Full references (including those not matched with items on IDEAS)

Citations

Lists

This item is not listed on Wikipedia, on a reading list or among the top items on IDEAS.

Statistics

Access and download statistics

Corrections

When requesting a correction, please mention this item's handle: RePEc:ags:aesc11:108941. See general information about how to correct material in RePEc.

For technical questions regarding this item, or to correct its authors, title, abstract, bibliographic or download information, contact: (AgEcon Search).

If you have authored this item and are not yet registered with RePEc, we encourage you to do it here. This allows to link your profile to this item. It also allows you to accept potential citations to this item that we are uncertain about.

If references are entirely missing, you can add them using this form.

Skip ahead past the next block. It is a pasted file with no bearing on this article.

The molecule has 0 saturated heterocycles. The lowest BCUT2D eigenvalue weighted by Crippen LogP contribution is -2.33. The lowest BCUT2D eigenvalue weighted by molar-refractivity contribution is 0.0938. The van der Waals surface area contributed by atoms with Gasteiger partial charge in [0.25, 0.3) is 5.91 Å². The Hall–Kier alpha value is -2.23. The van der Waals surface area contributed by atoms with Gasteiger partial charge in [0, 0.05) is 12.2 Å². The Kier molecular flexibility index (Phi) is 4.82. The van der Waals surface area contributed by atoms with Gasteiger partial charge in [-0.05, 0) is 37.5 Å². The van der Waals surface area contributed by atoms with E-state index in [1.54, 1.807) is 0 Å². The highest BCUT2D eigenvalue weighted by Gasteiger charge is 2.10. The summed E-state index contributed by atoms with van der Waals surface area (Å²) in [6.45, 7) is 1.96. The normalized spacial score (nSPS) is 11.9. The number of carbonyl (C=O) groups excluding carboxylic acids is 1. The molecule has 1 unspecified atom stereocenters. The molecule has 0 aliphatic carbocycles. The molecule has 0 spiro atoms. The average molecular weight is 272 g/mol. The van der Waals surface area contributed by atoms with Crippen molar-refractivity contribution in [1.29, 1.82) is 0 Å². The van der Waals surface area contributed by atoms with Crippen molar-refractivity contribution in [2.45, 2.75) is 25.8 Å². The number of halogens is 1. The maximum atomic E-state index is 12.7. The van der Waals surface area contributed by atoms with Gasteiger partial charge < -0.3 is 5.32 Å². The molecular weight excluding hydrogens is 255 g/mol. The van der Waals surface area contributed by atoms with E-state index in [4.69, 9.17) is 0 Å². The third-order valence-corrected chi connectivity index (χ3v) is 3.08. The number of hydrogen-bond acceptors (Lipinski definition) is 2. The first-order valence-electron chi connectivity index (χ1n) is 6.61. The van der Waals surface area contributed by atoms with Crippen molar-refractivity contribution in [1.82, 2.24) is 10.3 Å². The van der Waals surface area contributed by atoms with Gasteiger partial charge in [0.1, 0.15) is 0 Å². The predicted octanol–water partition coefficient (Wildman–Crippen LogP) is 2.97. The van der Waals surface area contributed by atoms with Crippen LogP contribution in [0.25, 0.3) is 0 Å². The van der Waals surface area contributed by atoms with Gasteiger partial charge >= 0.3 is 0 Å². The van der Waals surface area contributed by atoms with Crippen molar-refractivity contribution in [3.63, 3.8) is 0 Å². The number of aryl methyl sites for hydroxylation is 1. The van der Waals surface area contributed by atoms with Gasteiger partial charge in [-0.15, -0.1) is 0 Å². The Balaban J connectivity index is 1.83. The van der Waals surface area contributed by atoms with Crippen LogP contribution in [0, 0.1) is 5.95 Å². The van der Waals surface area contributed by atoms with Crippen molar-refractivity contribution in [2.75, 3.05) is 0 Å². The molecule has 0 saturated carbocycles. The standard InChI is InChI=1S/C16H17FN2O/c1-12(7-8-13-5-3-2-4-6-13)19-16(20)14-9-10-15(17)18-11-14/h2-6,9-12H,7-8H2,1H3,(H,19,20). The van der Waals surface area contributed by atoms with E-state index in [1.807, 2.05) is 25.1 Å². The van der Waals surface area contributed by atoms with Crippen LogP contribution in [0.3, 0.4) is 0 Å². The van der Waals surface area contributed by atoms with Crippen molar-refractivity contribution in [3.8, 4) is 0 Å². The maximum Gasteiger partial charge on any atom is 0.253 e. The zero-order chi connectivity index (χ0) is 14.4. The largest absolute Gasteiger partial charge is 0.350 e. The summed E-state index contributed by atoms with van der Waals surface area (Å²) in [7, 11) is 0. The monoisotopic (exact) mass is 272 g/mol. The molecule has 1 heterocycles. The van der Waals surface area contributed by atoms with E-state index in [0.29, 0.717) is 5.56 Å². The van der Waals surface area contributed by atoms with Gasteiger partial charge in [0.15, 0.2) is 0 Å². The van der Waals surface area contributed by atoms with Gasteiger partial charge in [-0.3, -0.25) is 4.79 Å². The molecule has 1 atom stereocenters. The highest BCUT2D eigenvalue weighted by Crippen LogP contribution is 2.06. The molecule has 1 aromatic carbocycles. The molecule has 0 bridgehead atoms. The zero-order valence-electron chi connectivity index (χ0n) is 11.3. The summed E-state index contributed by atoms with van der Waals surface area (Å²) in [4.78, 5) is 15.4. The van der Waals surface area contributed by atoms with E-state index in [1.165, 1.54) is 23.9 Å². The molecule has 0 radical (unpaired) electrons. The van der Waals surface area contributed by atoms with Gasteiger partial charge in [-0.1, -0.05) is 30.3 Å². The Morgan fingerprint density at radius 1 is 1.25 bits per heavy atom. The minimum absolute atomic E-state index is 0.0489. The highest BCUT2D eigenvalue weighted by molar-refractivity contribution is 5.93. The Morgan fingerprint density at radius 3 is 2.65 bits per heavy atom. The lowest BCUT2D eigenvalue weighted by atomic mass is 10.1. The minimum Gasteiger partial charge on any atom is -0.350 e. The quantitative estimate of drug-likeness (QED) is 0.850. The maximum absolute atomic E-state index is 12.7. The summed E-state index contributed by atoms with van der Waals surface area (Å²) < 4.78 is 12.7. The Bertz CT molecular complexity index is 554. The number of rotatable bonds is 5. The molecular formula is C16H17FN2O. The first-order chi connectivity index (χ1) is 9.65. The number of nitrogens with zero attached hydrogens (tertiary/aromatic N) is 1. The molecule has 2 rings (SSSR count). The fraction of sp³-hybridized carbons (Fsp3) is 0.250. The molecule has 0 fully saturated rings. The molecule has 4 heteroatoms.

If the full references list an item that is present in RePEc, but the system did not link to it, you can help with this form.

If you know of missing items citing this one, you can help us creating those links by adding the relevant references in the same way as above, for each refering item. If you are a registered author of this item, you may also want to check the "citations" tab in your profile, as there may be some citations waiting for confirmation.

Please note that corrections may take a couple of weeks to filter through the various RePEc services.